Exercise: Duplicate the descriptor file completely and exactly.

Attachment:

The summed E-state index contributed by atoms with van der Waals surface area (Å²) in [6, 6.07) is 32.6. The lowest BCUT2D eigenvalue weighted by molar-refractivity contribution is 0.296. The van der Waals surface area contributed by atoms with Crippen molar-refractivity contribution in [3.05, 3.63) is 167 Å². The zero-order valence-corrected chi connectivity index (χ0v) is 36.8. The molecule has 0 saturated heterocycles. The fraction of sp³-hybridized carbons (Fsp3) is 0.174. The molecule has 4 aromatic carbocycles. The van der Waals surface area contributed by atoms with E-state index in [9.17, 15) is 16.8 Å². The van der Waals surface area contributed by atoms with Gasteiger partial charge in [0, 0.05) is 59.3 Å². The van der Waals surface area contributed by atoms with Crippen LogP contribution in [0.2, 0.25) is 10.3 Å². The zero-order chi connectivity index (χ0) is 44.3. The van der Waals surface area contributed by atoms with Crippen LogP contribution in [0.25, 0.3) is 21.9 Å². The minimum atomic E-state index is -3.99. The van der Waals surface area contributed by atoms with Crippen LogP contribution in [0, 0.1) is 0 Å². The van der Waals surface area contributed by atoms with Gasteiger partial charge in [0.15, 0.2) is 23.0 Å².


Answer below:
The summed E-state index contributed by atoms with van der Waals surface area (Å²) in [6, 6.07) is 32.6. The lowest BCUT2D eigenvalue weighted by molar-refractivity contribution is 0.296. The van der Waals surface area contributed by atoms with Crippen molar-refractivity contribution in [3.05, 3.63) is 167 Å². The zero-order valence-corrected chi connectivity index (χ0v) is 36.8. The molecule has 0 saturated heterocycles. The fraction of sp³-hybridized carbons (Fsp3) is 0.174. The molecule has 4 aromatic carbocycles. The van der Waals surface area contributed by atoms with E-state index in [9.17, 15) is 16.8 Å². The van der Waals surface area contributed by atoms with Gasteiger partial charge in [0, 0.05) is 59.3 Å². The van der Waals surface area contributed by atoms with Crippen LogP contribution in [0.2, 0.25) is 10.3 Å². The zero-order chi connectivity index (χ0) is 44.3. The van der Waals surface area contributed by atoms with Crippen LogP contribution in [0.25, 0.3) is 21.9 Å². The minimum atomic E-state index is -3.99. The van der Waals surface area contributed by atoms with Crippen LogP contribution in [0, 0.1) is 0 Å². The van der Waals surface area contributed by atoms with Gasteiger partial charge in [0.15, 0.2) is 23.0 Å².